When Monday Morning Comes (Or Wednesday Afternoon)

Aaron Feis

Mark 1:9-15 NRSV

Do you remember the Israelites?  After they were affirmed by God in the presence of God through Moses and the Exodus, they found themselves in the wilderness for forty years struggling with evil and searching for a God who seemed to be non-existent.

 

Do you remember Moses?  After he was affirmed by God in the presence of God as the leader of God’s chosen people as he led the Israelites out of Egypt, he found himself in the wilderness on Mount Sinai for forty days struggling with evil and searching for a God who seemed to be non-existent.

Do you remember Elijah?  After he was affirmed by God in the presence of God on the top of Mount Carmel, he found himself in the wilderness for forty days struggling with evil and searching for a God who seemed to be non-existent.

Today, and every Sunday, we come to this place, hopefully we are also affirmed by God in the presence of God. We are affirmed as we sing the songs of faith and say the prayers of faith. We are affirmed as we gather around a communion table, as we listen to the Word of God through music and word, and as we commune with our sisters and brothers in Christ.

Together, we sense with our hearts, hear with our ears, and see with our eyes the very presence of God. As we come together in this place and make commitments and recommitments to God, we are empowered by the Spirit of God, and we are affirmed.

However, like the Israelites, like Moses, and like Elijah, Monday morning comes.

On Monday morning, anxiety is usually your alarm. You are awakened with a list of countless worries. If tomorrow morning is anything like the last few mornings, added to your fretful list are the children who were killed in yet another horrific school shooting. You anguish that so many of your friends have acquiesced to the notion that nothing can be done to prevent this from happening again. You worry about your own children, your grandchildren, great grandchildren. You grieve over the state of our country. Some of you absolutely dread going to work or to school. While others dread spending another day at home alone.

Some of you make it to work, and it’s just that, it’s work. And school is still school. Same old mess day after day, week after week. There, there are all kinds of trials, temptations, drama. This is where you are most aware that you are not the person you need to be, the person you could be, the person you should be.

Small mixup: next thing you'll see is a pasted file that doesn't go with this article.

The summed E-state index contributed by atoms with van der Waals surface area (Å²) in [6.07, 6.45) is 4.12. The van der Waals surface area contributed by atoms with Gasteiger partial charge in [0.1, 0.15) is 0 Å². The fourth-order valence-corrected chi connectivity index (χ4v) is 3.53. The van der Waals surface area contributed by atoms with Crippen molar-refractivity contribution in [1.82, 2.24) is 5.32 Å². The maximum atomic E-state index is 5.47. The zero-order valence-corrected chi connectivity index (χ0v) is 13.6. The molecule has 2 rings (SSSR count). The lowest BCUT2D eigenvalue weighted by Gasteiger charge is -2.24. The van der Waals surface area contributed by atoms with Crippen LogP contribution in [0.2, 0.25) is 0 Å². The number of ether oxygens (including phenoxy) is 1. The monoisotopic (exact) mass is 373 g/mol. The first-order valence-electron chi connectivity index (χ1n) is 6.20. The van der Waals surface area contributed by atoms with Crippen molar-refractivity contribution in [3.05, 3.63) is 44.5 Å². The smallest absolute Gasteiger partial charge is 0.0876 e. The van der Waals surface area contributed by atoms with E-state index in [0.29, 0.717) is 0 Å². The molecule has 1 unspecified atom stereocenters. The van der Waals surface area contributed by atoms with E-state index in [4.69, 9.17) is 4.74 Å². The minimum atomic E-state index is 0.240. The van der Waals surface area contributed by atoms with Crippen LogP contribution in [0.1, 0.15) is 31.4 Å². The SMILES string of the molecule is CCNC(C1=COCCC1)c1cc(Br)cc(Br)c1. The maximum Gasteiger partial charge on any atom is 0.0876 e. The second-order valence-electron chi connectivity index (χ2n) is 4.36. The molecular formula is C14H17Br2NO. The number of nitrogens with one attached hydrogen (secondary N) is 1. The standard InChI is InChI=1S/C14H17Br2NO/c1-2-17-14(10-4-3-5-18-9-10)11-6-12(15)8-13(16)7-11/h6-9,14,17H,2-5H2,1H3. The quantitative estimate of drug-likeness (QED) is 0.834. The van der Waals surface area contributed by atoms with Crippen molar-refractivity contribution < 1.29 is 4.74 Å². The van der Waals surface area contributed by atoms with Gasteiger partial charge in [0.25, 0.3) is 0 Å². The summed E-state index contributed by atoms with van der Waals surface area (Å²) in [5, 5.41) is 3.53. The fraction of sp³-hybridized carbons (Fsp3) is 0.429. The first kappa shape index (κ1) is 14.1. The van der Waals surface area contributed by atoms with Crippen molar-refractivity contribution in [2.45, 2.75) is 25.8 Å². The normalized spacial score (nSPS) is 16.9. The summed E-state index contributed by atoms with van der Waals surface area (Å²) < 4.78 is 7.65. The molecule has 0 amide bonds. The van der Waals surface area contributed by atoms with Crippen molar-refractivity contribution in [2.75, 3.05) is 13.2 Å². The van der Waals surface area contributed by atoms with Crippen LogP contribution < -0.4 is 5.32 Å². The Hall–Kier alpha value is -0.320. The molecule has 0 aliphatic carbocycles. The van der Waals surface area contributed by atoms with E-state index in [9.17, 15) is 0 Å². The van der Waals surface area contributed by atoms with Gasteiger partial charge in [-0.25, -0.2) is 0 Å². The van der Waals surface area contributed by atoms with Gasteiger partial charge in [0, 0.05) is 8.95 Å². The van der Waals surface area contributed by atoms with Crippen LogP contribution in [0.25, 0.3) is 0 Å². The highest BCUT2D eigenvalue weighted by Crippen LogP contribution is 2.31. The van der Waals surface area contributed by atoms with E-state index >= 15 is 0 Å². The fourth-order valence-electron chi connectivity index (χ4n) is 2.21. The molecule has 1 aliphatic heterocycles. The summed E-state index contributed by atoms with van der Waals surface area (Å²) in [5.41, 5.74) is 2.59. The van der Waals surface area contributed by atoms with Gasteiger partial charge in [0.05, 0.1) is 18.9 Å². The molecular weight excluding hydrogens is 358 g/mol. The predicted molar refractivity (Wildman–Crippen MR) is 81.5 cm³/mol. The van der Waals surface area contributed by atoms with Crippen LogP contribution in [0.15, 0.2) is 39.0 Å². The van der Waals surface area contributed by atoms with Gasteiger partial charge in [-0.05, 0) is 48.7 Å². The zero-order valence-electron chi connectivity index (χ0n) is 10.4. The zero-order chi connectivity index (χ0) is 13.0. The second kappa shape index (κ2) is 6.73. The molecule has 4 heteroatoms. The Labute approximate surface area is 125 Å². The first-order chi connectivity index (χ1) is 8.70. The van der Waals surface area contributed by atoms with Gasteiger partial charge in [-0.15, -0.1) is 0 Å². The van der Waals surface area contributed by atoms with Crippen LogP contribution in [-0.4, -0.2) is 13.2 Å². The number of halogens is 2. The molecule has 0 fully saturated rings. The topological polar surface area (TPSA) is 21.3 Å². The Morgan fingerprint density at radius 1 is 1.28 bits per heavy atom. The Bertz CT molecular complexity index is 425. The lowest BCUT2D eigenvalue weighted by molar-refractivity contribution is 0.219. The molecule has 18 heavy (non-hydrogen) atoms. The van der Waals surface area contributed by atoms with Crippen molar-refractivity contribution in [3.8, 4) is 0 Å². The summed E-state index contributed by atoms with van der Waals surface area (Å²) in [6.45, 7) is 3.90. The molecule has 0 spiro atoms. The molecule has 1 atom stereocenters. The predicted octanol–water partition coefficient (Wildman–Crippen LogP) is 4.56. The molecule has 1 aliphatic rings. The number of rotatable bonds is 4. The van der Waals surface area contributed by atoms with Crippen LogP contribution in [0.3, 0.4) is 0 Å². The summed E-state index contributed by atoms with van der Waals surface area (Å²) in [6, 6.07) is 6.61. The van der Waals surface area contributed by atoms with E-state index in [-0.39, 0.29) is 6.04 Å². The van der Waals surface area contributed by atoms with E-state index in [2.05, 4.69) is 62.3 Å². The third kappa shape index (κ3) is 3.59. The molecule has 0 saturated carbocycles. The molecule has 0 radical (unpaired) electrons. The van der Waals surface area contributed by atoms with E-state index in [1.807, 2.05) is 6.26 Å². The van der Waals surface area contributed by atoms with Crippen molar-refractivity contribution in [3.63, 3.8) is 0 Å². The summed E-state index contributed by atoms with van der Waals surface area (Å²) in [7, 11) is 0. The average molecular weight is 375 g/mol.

Back at home, there is more drama. There is arguing over trivial things, fussing over nothing. However, much worse than the drama some of you experience are those who come home to no one. Your phone rings in the middle of the drama or the isolation, and you’re told that a good friend has just been diagnosed with cancer.

One day— affirmed by God in the presence of God. The next day— hurled into the wilderness, struggling with all kinds of evil, into a place where God seems to be non-existent.

The good news is that God understands. The good news is that God empathizes. The good news of the gospel is that God has experienced this world as we often experience it through the person of Jesus of Nazareth.

One day, Jesus was affirmed by God in the presence of God like none other. We are told that Jesus’ baptism, the heavens which were thought by many to have been closed, were “torn apart” and the Spirit of God descended upon Jesus “like a dove.” Then there was this voice from heaven: “This is my Son the Beloved, with whom I am well pleased.”

One day affirmed by God in the presence of God, but then, without warning, Monday morning came. Jesus is driven immediately into the wilderness for forty days and forty nights, hurled into a place where God seemed to be non-existent, a place with wild, chaotic forces, with evil personified.

At one time, when I was much younger, much more naïve, much less experienced in this world, this passage of scripture used to trouble me. For what kind of God would affirm their child one day and then drive him into the wilderness the next day, where there are trials, dangers, and sufferings?  What kind of God would lead us into such a place?

Well, since becoming more experienced in life, earning some of these gray hairs, I no longer struggle with these questions. Because, the reality is that God does not have to drive us into a wilderness. We are already there. We are there because we are human, and life itself is a wilderness. We encounter suffering, evil and chaotic forces everyday of our lives, not because God drives us into it, but because we are earthly creatures living in a fragmented world.

Like you and me, Jesus found himself in a in a fretful, fearful place. One day, Jesus is affirmed by God in the presence of God. The next day, he’s in a seemingly God-forsaken wilderness.